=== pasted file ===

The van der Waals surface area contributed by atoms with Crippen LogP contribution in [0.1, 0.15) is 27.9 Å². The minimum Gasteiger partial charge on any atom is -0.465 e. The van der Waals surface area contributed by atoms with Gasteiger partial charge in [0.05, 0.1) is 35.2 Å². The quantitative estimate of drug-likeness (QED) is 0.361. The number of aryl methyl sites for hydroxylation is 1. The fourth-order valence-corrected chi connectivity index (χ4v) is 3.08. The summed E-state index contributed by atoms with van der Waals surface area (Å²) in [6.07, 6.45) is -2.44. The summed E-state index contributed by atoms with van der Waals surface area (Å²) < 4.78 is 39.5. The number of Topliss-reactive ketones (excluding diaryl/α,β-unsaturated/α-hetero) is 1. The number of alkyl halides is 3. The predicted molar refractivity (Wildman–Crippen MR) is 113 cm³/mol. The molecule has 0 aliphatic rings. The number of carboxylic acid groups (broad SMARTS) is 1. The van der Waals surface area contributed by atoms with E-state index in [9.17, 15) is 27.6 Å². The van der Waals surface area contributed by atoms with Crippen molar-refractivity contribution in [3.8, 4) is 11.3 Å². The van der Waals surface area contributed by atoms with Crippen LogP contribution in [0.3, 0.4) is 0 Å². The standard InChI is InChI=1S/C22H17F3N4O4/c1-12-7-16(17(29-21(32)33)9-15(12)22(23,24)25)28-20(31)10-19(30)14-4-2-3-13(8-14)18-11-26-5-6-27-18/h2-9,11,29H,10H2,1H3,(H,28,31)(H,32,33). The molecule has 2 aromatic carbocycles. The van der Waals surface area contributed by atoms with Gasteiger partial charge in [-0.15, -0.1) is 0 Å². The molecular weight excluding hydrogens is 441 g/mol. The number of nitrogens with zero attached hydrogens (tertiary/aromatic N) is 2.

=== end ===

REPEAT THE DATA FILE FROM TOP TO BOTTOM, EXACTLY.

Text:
The van der Waals surface area contributed by atoms with Crippen LogP contribution in [0.1, 0.15) is 27.9 Å². The minimum Gasteiger partial charge on any atom is -0.465 e. The van der Waals surface area contributed by atoms with Gasteiger partial charge in [0.05, 0.1) is 35.2 Å². The quantitative estimate of drug-likeness (QED) is 0.361. The number of aryl methyl sites for hydroxylation is 1. The fourth-order valence-corrected chi connectivity index (χ4v) is 3.08. The summed E-state index contributed by atoms with van der Waals surface area (Å²) in [6.07, 6.45) is -2.44. The summed E-state index contributed by atoms with van der Waals surface area (Å²) < 4.78 is 39.5. The number of Topliss-reactive ketones (excluding diaryl/α,β-unsaturated/α-hetero) is 1. The number of alkyl halides is 3. The predicted molar refractivity (Wildman–Crippen MR) is 113 cm³/mol. The molecule has 0 aliphatic rings. The number of carboxylic acid groups (broad SMARTS) is 1. The van der Waals surface area contributed by atoms with E-state index in [9.17, 15) is 27.6 Å². The van der Waals surface area contributed by atoms with Crippen molar-refractivity contribution in [3.8, 4) is 11.3 Å². The van der Waals surface area contributed by atoms with Crippen LogP contribution in [0.3, 0.4) is 0 Å². The standard InChI is InChI=1S/C22H17F3N4O4/c1-12-7-16(17(29-21(32)33)9-15(12)22(23,24)25)28-20(31)10-19(30)14-4-2-3-13(8-14)18-11-26-5-6-27-18/h2-9,11,29H,10H2,1H3,(H,28,31)(H,32,33). The molecule has 2 aromatic carbocycles. The van der Waals surface area contributed by atoms with Gasteiger partial charge in [-0.15, -0.1) is 0 Å². The molecular weight excluding hydrogens is 441 g/mol. The number of nitrogens with zero attached hydrogens (tertiary/aromatic N) is 2.